Public Release: 

Study Finds Success, Not Number Of Procedures, Is Better Predictor Of Competence

Duke University

DURHAM, N.C. -- Success rates, not just the number of procedures performed, are better predictors of a physician's competence in one of the most technically challenging endoscopic procedures, Duke University Medical Center researchers have concluded.

The procedure studied is the endoscopic retrograde cholangiopancreatography (ERCP), a minimally invasive procedure used to diagnose and treat ailments of the bile ducts and pancreas. Not only is it a difficult procedure to perform, but it is one in which mistakes can cause serious complications, and even death, in patients.

While it had generally been felt that physicians who have performed between 50 and 100 ERCPs were technically competent, the Duke researchers found that by using success rates, it can take as many as 180 procedures before a physician can be considered adequately trained.

"The use of success rates is ideal because it takes into account the learning curves of individual physicians," said Dr. Paul Jowell, Duke gastroenterologist and lead author of the study. "Our study showed that 180 procedures is a rough threshold -- some physicians achieved competence with fewer, some with more.

"Since the risks of complication are high for ERCPs, it is very important that we ensure those who perform them have the necessary skills," Jowell said.

In an ERCP procedure, a physician must snake a camera-tipped endoscope down a patient's throat, through the stomach and into the duodenum. They must then locate the tiny openings where the bile duct and pancreas empty into the duodenum. From there, thin catheters are inserted into either the bile duct or pancreas, guided by moving X-ray images on a television monitor.

The results of the Duke study are published Dec. 15 in the Annals of Internal Medicine. Over a two-year period, the researchers graded the abilities of 17 Duke gastroenterology fellows as they performed 1,450 ERCP's. Fellows are physicians who have already completed residencies in internal medicine and are undergoing subspecialty training in gastroenterology. ERCP is one of the procedures fellows may learn during their fellowship.

Each step in the ERCP represents a distinct skill that a fellow can be deemed to have successfully mastered. At each stage of a procedure, the attending faculty gastroenterologist graded the fellow's success in achieving each objective.

If, for whatever reason, a fellow was unable to successfully complete a particular aspect of the ERCP, the supervising faculty member took over, so patients were not adversely affected, Jowell said.

"For the purposes of the study, we defined competence as an 80 percent probability of fully completing each stage of the procedure," Jowell said. "As a comparison, the attending physicians here at Duke have a 95 percent success rate."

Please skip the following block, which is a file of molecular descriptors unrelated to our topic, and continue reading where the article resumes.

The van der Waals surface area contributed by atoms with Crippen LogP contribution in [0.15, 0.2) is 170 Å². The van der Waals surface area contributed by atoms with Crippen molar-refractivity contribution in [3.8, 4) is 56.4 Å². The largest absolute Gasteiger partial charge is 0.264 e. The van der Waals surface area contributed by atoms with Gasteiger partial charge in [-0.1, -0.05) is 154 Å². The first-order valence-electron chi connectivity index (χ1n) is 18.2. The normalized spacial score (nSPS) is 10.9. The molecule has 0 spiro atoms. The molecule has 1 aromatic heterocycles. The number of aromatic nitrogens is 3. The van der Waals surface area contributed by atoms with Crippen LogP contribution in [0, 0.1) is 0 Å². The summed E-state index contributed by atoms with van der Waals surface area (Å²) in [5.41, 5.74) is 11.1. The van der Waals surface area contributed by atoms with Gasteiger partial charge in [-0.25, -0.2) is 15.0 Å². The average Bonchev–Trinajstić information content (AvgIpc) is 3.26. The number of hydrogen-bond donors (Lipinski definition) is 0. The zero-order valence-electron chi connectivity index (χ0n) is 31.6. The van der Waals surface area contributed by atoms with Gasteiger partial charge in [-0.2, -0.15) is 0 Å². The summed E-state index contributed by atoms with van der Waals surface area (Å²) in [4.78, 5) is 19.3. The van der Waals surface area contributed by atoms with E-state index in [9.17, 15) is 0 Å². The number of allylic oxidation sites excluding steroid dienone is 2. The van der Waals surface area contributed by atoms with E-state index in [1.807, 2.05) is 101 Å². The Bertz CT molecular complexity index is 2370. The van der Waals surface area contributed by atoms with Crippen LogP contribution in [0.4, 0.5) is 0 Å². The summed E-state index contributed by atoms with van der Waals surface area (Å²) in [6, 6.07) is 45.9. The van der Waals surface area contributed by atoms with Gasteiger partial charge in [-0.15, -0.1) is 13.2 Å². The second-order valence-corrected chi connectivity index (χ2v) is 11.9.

Once the study was underway, the American Society of Gastrointestinal Endoscopy independently recommended the 80 percent threshold as an appropriate measure of success, Jowell said.

While many ERCPs are performed in major medical centers, both non-gastroenterologists and gastroenterologists may perform the procedure in hospital endoscopy suites. There are no binding national certification or credentialing standards for ERCP; individual hospitals or institutions set their own standards.

"One of the reasons we conducted this study was that we have observed that a fair number of the procedures had failed out in the community, and the patients then came to Duke," Jowell said. "We wondered how much of this was due to training, so we started looking at how we train our gastroenterology fellows."

The Duke gastroenterologists said the methods they developed for judging competency for their specialty could also be used in other specialties.

"We feel that this system of basing competence on the success of the intervention could be used in other areas, ranging from lumbar punctures to cardiac catheterizations," Jowell said. "This type of assessment is an effective way to combat assumed competence -- just because a physician is trained in a diagnostic procedure does not necessarily mean he can competently perform a more complicated therapeutic procedure."

As a result of the study, Duke's division of gastroenterology plans to reduce the number of fellows who will receive advanced training in ERCP in the future.

"Since we do 800 to 900 ERCPs a year, we are decreasing the number of fellows who will receive advanced training in ERCP from three or four each year to one or two per year," Jowell said. "This will allow us to concentrate the experience -- a smaller number of fellows will perform a greater number of procedures."

Also participating in the study were Dr. John Baillie, Dr. Stanley Branch, Dr. John Affronti, Cynthia Browning, and Barbara Phillips Bute. The study was supported by the Duke division of gastroenterology and the American College of Gastroenterology.

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